Tuesday, May 17, 2011

Fibbies had prospectively seized sites thought to embed Super Bowl, other sporting events

Back in Feb. 2011, the US Attorney’s Office for the Southern District of New York seized the web addresses of a number of domains believed prospectively to be preparing to carry (illegally) live streaming of the NFL Super Bowl. (That sounds even more ironic given the legal dispute now over the NFL lockout, which could shut down the 2011 season, leaving us with Ashton Kutcher’s (“APlusK”) fantasy football league.)

But apparently the sites would not have hosted any copyrighted content. They would gave provided what amount to embeds, legally like links.  If the government could seize these sites, it could seize sites unknowingly embedding infringing YouTube of other hosted (Vimeo, etc) videos.  I’ve long been concerned that the embed issue is not getting proper attention by sites reporting copyright trolling and litigation.

Here is the February story from Huliq, link.The second paragraph of the story talks about the linking issue. 

The NBA and National Hockey League content may have been involved.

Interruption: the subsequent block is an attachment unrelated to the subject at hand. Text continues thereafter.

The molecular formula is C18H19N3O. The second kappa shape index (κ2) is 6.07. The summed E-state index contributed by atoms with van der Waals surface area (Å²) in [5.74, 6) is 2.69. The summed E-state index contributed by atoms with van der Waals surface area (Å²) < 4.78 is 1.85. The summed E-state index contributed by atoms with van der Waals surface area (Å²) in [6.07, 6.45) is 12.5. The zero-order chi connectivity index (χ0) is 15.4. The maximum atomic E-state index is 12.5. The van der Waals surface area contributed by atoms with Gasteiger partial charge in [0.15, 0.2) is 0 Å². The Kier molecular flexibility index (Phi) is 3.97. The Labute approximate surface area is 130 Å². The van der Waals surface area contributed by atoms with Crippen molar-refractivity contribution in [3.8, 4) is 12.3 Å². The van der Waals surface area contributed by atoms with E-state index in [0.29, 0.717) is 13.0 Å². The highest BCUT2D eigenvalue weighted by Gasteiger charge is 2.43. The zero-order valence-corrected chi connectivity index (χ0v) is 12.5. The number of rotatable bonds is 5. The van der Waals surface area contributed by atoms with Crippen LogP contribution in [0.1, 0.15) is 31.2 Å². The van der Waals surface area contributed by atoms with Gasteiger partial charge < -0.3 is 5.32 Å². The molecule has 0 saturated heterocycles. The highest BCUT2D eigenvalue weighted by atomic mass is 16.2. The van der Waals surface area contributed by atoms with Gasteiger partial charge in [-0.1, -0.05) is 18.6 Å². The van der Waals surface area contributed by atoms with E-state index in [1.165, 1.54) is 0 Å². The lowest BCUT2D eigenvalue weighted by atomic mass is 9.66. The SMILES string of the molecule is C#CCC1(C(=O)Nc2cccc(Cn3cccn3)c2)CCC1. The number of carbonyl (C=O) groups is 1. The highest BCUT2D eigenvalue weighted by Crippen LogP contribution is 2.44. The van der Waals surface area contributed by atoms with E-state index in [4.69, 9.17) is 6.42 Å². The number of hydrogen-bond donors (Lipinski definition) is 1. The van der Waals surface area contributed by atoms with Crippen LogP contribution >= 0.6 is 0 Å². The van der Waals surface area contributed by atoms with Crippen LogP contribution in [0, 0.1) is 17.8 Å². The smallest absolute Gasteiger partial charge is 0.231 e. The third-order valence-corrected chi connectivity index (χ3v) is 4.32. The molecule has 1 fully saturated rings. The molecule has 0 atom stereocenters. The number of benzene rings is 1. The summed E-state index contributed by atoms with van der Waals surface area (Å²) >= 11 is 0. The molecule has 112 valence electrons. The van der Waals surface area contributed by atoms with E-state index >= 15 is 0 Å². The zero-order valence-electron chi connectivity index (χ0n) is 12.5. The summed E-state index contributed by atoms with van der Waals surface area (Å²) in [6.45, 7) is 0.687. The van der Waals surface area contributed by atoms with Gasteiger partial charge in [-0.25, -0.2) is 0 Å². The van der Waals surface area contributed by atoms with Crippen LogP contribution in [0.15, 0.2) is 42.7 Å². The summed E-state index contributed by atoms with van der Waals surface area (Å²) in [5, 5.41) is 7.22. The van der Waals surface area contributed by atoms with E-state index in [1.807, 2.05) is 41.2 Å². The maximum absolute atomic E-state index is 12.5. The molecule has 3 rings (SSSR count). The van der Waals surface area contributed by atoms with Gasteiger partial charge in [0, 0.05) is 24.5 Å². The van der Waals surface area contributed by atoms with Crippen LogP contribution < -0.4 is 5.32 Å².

Professional sports sites are notoriously strict about protecting copyrights and trademarks, since they usually charge subscriptions for significant video content (although this year MLB has offered more replay videos for free than it had before).

Here’s an example of the federal seizure, still in effect in May, link. The government talks about the seizure of a "domain name". 

Picture: unrelated to story (almost, that is): neighbor before parents' fireplace in 1950, from home movies. I own these 8-mm films as part of the estate, and yes, I plan to use these movies. Lots of historical footage of Arlington and DC in the 1940s.  And they will pass Copyright School.

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